24mo (109 x 62 mm). Recueil:  leaves: engraved title within decorative border and 25 etchings with engraving, including frontispiece; Sécretaire, 48 pp., double-rule page borders. -page letterpress calendar for 1780. A couple of small marginal stains. Contemporary red morocco, sides with triple gilt fillet panel, smooth spine gold-tooled in compartments, the second with green morocco gilt lettering-piece, board edges with three-part sleeve for a stylus, blue endpapers, gilt edges (some spotting to covers). ***
A fine fashion almanac for ladies and gentlemen, showing various stations of society in appropriate dress. Dispensing with unnecessary text, Desnos’s 24 fashion plates are equally divided between women — in pouf hairstyles or wearing complicated hats — and men. Shown en pied (full length) in pastoral settings, the two sexes are bound in facing each other (the engravings were printed two to a sheet on one side only and bound in as bifolia). At the foot of each engraving is an explanatory caption, providing fashion historians with exact terminology for certain styles and accessories in the last years of the ancien régime (e.g., “Jeune Dame en petit deshabillé du matin en amadis et à cocluchon avec un Bonnet en cascade et un fichu à 3 pointes”). Four captions are dated 1778.
Here, the first couple are the most luxuriously attired and are of the highest station; they may have been understood to portray the King and Queen. The lady (who holds a fan) wears a voluminous, farthingaled robe with an opening of lace and layers of embroidery, and an enormous feathered and beribbonned pouf; the caption reads: “Dame dans sa grande parure, coëffée avec un bonnet orné de plumes, et de guirlandes de chêne et de laurier.” The gentleman, in a similarly richly adorned waistcoat, and wearing a telltale Maltese cross, is described as “Grand seigneur, décoré d’un Cordon bleu avec un St. Esprit brodé sur son habit aussi brodé sur toutes les coutures.”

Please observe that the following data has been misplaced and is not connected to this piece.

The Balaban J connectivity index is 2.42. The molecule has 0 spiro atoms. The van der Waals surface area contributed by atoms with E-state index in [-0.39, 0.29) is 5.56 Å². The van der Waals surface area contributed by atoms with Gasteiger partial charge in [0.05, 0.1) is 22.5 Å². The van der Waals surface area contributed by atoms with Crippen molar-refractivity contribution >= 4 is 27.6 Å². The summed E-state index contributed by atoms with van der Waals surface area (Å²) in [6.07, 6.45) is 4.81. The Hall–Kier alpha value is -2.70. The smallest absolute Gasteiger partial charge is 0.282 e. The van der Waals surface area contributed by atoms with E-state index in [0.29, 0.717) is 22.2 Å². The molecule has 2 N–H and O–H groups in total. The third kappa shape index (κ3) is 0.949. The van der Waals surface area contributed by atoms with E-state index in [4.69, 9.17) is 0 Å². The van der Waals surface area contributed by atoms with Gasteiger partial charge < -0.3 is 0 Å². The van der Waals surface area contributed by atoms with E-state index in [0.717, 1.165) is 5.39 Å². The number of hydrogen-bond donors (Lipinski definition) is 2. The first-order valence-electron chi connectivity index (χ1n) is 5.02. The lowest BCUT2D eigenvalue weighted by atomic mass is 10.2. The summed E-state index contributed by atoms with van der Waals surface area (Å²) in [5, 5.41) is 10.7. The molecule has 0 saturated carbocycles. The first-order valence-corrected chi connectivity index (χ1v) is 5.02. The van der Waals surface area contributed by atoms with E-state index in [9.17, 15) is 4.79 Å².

Desnos issued the etchings in various contexts: with the same title, along with 24 others, also in small format; in octavo format, with the engravings as printed, four to a leaf, with the title Recueil général de Coëffures de différens goûts; and recycled among various other later almanacs. The illustrations were inspired by (but not directly copied from) a series of etchings after Claude-Louis Desrais (1746-1816), published in 1785 under the title Suite des Nouvelles Modes françaises (Gaudriault, Répertoire de la gravure de mode françaises, p. 139).
As usual Desnos joined to this almanac his helpful notebook, the Sécrétaire, with its tables for household expenses, and many blank leaves for notes, all within rule borders; this edition concluding (pp. 41-48) with four leaves of Desnos’ special coated reusable paper. An old note appears on p. 41 of this copy, as well as a partly effaced inscription on the front flyleaf.
The frontispiece is a bust portrait of a woman (the Queen) wearing the “Coiffure à la Belle Poule,” a pouf hairdo topped by a miniature sailing ship. This famous coiffure had an American connection. It was worn by Marie Antoinette to celebrate the naval victory in June 1778 of the French frigate La Belle Poule against English forces, which marked the beginning of French involvement in the American Revolutionary War. Unfortunately the Queen chose this extravagant accessory shortly after having “piously declared that the nation needed new warships more than she needed new diamond jewelry” (Weber, Queen of Fashion, p.123), provoking an outpouring of satirical prints and pamphlets.
OCLC locates only the BnF copy (issue not stated). Cohen-de Ricci col. 69 (attributing the engravings to Desrais); cf. Grand Carteret 640. Item #4268